Pierre Mukeba, Emmaline Zanelli share in $50,000 Carclew funding round

Youth arts organisation Carclew has doled out $50,000 worth of funding to young local creators in its latest wave of Project and Development grants.

With his piece Ride to Church scoring him a place among the 2019 Ramsay Art Prize finalists, Pierre Mukeba is already enjoying national prominence for his colourful and personal drawings. A breakout hit at last year’s Melbourne Art Fair, Carclew has provided $8,000 in funding to help Mukeba create new work to be exhibited at Sydney Contemporary’s Art Fair in September 2019.

The striking work of Emmaline Zanelli is as likely to be seen on the walls of Adelaide’s most beloved restaurants as its leading galleries. With $10,000 in funding Zanelli will bring together six female artists for a series of experimental, multidisciplinary collaborations culminating in a FELTspace Gallery exhibition and photobook in September. Other visual artists to receive support include Bernadette Klavins, who will be mentored by artist and Bridget Currie before mounting a joint exhibition later in the year.

Carn The Boys, Emmaline Zanelli (: Courtesy of GAGPROJECTS | Greenaway Art Gallery)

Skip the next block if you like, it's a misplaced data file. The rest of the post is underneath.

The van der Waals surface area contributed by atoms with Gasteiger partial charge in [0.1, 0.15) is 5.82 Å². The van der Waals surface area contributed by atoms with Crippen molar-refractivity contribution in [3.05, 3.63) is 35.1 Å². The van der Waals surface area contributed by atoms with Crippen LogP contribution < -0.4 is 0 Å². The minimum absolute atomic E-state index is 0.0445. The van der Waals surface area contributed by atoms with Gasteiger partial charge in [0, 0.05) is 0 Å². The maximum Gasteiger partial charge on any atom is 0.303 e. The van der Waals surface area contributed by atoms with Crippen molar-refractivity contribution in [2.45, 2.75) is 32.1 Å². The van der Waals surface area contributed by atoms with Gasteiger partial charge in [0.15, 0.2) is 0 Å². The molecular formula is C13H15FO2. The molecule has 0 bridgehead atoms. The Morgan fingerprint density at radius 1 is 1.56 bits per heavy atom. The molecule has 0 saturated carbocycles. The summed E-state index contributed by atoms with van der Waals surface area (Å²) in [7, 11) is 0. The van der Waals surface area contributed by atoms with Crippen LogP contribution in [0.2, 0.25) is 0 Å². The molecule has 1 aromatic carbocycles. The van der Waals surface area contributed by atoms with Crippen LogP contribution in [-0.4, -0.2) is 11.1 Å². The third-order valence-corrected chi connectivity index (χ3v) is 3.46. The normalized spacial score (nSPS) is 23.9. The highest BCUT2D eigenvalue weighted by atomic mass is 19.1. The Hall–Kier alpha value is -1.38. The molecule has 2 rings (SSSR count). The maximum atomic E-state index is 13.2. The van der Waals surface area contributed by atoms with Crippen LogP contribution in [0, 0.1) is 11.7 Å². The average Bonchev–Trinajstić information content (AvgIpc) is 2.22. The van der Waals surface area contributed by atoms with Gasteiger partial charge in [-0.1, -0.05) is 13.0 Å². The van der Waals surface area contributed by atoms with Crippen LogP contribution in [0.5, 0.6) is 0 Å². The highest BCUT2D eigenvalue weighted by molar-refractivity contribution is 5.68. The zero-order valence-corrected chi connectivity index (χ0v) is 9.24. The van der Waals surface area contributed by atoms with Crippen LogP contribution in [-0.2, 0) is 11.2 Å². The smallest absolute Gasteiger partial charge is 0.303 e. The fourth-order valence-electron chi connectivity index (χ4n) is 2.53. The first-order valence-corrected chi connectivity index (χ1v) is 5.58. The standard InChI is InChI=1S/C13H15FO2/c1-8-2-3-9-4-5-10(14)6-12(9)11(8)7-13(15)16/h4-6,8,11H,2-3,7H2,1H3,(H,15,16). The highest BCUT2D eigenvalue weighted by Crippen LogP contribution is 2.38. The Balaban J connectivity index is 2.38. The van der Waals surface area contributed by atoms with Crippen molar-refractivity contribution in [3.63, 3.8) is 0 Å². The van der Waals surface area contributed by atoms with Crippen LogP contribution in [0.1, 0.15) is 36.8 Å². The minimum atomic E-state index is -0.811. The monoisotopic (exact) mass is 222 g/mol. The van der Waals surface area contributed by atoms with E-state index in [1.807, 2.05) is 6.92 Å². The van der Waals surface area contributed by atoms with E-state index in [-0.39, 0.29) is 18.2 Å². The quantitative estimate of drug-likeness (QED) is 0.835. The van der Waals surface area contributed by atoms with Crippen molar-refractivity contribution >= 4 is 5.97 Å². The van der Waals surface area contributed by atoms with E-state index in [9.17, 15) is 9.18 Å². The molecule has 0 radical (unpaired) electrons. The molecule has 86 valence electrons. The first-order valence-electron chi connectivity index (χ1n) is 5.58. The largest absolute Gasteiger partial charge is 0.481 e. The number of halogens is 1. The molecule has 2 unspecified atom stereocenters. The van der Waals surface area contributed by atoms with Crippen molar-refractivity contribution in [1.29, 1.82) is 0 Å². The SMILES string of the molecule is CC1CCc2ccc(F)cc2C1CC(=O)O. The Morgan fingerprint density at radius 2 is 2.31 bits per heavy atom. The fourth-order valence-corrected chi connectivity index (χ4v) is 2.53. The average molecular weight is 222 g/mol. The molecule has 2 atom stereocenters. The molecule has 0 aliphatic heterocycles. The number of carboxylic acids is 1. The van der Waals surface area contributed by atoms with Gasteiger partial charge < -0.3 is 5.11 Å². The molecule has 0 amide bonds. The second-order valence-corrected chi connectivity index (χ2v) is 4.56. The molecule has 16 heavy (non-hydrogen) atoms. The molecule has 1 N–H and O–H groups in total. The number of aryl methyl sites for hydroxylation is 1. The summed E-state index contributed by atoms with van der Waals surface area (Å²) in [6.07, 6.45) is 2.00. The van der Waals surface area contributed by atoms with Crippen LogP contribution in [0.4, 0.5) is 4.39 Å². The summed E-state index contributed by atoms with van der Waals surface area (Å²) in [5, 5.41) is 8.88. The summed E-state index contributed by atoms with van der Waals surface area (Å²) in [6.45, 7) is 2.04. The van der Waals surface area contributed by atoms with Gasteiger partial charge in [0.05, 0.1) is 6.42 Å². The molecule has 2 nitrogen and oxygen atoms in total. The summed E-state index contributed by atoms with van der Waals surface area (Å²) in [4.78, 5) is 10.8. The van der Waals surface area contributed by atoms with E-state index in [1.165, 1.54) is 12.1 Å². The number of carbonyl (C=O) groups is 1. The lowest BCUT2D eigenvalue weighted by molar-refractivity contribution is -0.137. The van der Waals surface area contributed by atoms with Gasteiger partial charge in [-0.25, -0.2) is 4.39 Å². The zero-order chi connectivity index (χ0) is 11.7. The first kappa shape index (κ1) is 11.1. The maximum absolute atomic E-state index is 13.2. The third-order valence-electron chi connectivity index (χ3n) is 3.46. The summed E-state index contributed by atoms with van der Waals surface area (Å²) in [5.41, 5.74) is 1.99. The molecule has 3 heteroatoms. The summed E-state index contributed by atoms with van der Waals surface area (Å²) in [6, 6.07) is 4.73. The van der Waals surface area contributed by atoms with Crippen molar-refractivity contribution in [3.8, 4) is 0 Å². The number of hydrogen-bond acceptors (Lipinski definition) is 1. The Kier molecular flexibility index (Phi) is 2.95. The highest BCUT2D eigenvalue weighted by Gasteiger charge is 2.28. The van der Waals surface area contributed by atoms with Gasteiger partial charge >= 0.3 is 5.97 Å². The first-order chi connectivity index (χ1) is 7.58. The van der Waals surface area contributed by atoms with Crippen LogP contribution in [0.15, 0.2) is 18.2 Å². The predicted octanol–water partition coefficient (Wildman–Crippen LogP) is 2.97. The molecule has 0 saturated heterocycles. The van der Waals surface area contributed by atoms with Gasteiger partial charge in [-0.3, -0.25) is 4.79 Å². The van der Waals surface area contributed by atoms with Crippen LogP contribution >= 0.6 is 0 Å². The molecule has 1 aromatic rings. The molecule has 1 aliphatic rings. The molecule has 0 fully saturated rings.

Carn The Boys, Emmaline Zanelli (Photo: Courtesy of GAGPROJECTS | Greenaway Art Gallery)

Having recently performed at both St Jerome’s Laneway Festival and Groovin’ the Moo this year, Kenyan-born 19-year-old singer songwriter Elsy Wameyo will receive $9,600 to create her debut five track EP. Wameyo has previously worked extensively with SAM Award winning rapper Dyspora and his Elizabeth-based record label collective Playback 808, which released Wameyo’s first two singles Daily and Intuition. As part of the project Wameyo will collaborate with Adelaide artist Dave Court and producer Mario Spate, whose credits include Tkay Maidza’s breakthrough single Brontosaurus.

Other musicians to benefit from this funding round include blues rock group St Morris Sinners who will mount a seven-date tour of France around a performance at the Bicnic Folk and Blues Festival, and 15-year-old songwriter Angus Brill Reed who will also record a debut EP.

“Being a black female artist in Adelaide, it means the world to me that I have this level of recognition and support behind my work,” Wameyo says of the funding. “It reassures me that truly there’s no difference between me and the next big thing.”

Emerging pianist and songwriter Olivia Bozzon was also awarded the June S. Tanner Scholarship, an annual joint initiative with the Independent Arts Foundation and Italia-Australia Association. The scholarship, valued at $4,000, will see Bozzon head to Italy to undertake a residency at Scuola Leonardo Da Vinci in Florence.


Header image:
Pierre Mukeba

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